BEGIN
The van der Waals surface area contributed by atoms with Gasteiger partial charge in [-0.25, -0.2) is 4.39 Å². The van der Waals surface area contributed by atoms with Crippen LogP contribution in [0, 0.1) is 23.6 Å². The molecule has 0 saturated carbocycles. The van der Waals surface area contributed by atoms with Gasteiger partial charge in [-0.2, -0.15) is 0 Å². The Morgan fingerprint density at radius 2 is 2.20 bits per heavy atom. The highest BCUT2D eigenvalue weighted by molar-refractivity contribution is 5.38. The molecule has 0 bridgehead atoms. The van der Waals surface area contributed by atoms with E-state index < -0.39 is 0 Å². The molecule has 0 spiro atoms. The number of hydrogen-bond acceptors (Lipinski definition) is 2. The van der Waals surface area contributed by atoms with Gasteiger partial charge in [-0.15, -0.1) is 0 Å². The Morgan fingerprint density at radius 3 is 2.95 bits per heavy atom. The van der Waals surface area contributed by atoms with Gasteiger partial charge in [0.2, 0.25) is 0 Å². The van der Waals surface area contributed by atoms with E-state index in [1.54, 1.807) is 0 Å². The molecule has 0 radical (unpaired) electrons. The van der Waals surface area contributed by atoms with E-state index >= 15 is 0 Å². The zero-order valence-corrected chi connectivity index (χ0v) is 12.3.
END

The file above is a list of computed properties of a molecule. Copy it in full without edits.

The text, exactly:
The van der Waals surface area contributed by atoms with Gasteiger partial charge in [-0.25, -0.2) is 4.39 Å². The van der Waals surface area contributed by atoms with Crippen LogP contribution in [0, 0.1) is 23.6 Å². The molecule has 0 saturated carbocycles. The van der Waals surface area contributed by atoms with Gasteiger partial charge in [-0.2, -0.15) is 0 Å². The Morgan fingerprint density at radius 2 is 2.20 bits per heavy atom. The highest BCUT2D eigenvalue weighted by molar-refractivity contribution is 5.38. The molecule has 0 bridgehead atoms. The van der Waals surface area contributed by atoms with E-state index < -0.39 is 0 Å². The molecule has 0 spiro atoms. The number of hydrogen-bond acceptors (Lipinski definition) is 2. The van der Waals surface area contributed by atoms with Gasteiger partial charge in [-0.15, -0.1) is 0 Å². The Morgan fingerprint density at radius 3 is 2.95 bits per heavy atom. The van der Waals surface area contributed by atoms with Gasteiger partial charge in [0.2, 0.25) is 0 Å². The van der Waals surface area contributed by atoms with E-state index in [1.54, 1.807) is 0 Å². The molecule has 0 radical (unpaired) electrons. The van der Waals surface area contributed by atoms with E-state index >= 15 is 0 Å². The zero-order valence-corrected chi connectivity index (χ0v) is 12.3.